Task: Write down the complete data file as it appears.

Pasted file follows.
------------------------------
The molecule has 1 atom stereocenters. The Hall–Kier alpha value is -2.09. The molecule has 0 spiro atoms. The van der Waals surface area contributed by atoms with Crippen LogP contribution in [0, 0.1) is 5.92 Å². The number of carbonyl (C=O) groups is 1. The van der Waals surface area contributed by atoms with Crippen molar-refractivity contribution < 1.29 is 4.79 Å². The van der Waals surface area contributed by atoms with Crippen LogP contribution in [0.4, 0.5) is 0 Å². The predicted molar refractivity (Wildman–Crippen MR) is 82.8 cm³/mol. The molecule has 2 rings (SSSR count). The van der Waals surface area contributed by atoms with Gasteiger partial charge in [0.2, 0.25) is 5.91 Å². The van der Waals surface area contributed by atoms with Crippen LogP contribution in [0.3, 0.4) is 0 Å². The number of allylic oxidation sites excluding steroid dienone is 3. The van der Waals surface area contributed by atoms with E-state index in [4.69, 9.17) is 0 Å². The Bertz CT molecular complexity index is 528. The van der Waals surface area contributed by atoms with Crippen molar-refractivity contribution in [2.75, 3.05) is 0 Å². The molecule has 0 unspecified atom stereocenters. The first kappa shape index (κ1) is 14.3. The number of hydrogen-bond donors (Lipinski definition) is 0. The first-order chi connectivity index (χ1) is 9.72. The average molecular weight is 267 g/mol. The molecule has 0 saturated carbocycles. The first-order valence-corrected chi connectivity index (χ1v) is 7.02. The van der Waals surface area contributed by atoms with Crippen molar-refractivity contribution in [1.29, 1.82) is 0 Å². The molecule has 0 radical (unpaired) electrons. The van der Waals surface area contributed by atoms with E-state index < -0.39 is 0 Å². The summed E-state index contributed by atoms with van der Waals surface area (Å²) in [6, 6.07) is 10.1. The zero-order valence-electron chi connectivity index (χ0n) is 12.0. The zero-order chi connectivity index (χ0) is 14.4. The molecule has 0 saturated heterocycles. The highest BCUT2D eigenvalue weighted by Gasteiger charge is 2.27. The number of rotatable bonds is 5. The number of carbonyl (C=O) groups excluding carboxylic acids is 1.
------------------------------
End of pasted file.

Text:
The molecule has 1 atom stereocenters. The Hall–Kier alpha value is -2.09. The molecule has 0 spiro atoms. The van der Waals surface area contributed by atoms with Crippen LogP contribution in [0, 0.1) is 5.92 Å². The number of carbonyl (C=O) groups is 1. The van der Waals surface area contributed by atoms with Crippen molar-refractivity contribution < 1.29 is 4.79 Å². The van der Waals surface area contributed by atoms with Crippen LogP contribution in [0.4, 0.5) is 0 Å². The predicted molar refractivity (Wildman–Crippen MR) is 82.8 cm³/mol. The molecule has 2 rings (SSSR count). The van der Waals surface area contributed by atoms with Gasteiger partial charge in [0.2, 0.25) is 5.91 Å². The van der Waals surface area contributed by atoms with Crippen LogP contribution in [0.3, 0.4) is 0 Å². The number of allylic oxidation sites excluding steroid dienone is 3. The van der Waals surface area contributed by atoms with E-state index in [4.69, 9.17) is 0 Å². The Bertz CT molecular complexity index is 528. The van der Waals surface area contributed by atoms with Crippen molar-refractivity contribution in [2.75, 3.05) is 0 Å². The molecule has 0 unspecified atom stereocenters. The first kappa shape index (κ1) is 14.3. The number of hydrogen-bond donors (Lipinski definition) is 0. The first-order chi connectivity index (χ1) is 9.72. The average molecular weight is 267 g/mol. The molecule has 0 saturated carbocycles. The first-order valence-corrected chi connectivity index (χ1v) is 7.02. The van der Waals surface area contributed by atoms with Crippen molar-refractivity contribution in [1.29, 1.82) is 0 Å². The molecule has 0 radical (unpaired) electrons. The van der Waals surface area contributed by atoms with E-state index < -0.39 is 0 Å². The summed E-state index contributed by atoms with van der Waals surface area (Å²) in [6, 6.07) is 10.1. The zero-order valence-electron chi connectivity index (χ0n) is 12.0. The zero-order chi connectivity index (χ0) is 14.4. The molecule has 0 saturated heterocycles. The highest BCUT2D eigenvalue weighted by Gasteiger charge is 2.27. The number of rotatable bonds is 5. The number of carbonyl (C=O) groups excluding carboxylic acids is 1.